The rapid development of gravitational wave instruments will open a completely new
window on the Universe. In this talk, I will describe how this may revolutionize our
understanding of galactic nuclei. Galactic nuclei host a central supermassive black hole,
a dense population of stars and compact objects, and in many cases a bright gaseous
disk feeding the central supermassive black hole. These systems may be a treasure trove
of gravitational wave sources. Recent electromagnetic observations revealed interesting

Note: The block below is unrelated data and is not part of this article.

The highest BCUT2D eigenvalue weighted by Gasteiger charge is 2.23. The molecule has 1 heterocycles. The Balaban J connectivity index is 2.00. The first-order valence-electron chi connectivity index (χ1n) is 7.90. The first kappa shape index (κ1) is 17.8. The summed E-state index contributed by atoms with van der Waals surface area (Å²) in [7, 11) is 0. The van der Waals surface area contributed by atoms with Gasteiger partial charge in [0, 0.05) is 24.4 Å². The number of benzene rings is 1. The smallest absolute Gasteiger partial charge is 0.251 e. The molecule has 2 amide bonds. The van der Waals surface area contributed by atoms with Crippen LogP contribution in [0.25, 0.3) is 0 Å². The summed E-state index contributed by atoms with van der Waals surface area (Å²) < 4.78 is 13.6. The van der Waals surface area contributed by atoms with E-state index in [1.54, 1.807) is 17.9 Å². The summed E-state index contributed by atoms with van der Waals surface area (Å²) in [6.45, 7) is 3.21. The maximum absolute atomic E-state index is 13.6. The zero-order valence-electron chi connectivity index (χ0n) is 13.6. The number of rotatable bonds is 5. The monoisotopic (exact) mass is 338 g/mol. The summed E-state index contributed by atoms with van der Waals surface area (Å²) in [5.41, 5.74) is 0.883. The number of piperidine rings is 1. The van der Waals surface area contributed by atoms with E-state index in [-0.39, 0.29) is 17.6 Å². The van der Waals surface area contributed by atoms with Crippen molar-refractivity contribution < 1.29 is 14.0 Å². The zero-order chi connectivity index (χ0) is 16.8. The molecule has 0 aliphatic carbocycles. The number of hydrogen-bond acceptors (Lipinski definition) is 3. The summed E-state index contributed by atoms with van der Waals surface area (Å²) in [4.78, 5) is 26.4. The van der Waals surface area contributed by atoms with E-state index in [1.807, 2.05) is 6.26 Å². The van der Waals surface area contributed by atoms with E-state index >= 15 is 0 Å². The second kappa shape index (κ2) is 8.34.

structures including counterrotating disks and an isotropic central cluster of young stars.
I will demonstrate that these structures can be naturally explained by methods commonly
used in condensed matter physics. Stars and compact objects collectively resemble a gigantic
liquid crystal, which can exhibit phase transitions. Gravitational wave observations may tell us
if there is a central dark cluster or dark disk of compact objects. Ground-based gravitational
wave observatories will be able to constrain the distribution and mass function of black holes.
Pulsar timing can provide a detailed map of this region with unprecedented resolution and locate
intermediate mass black holes, if present.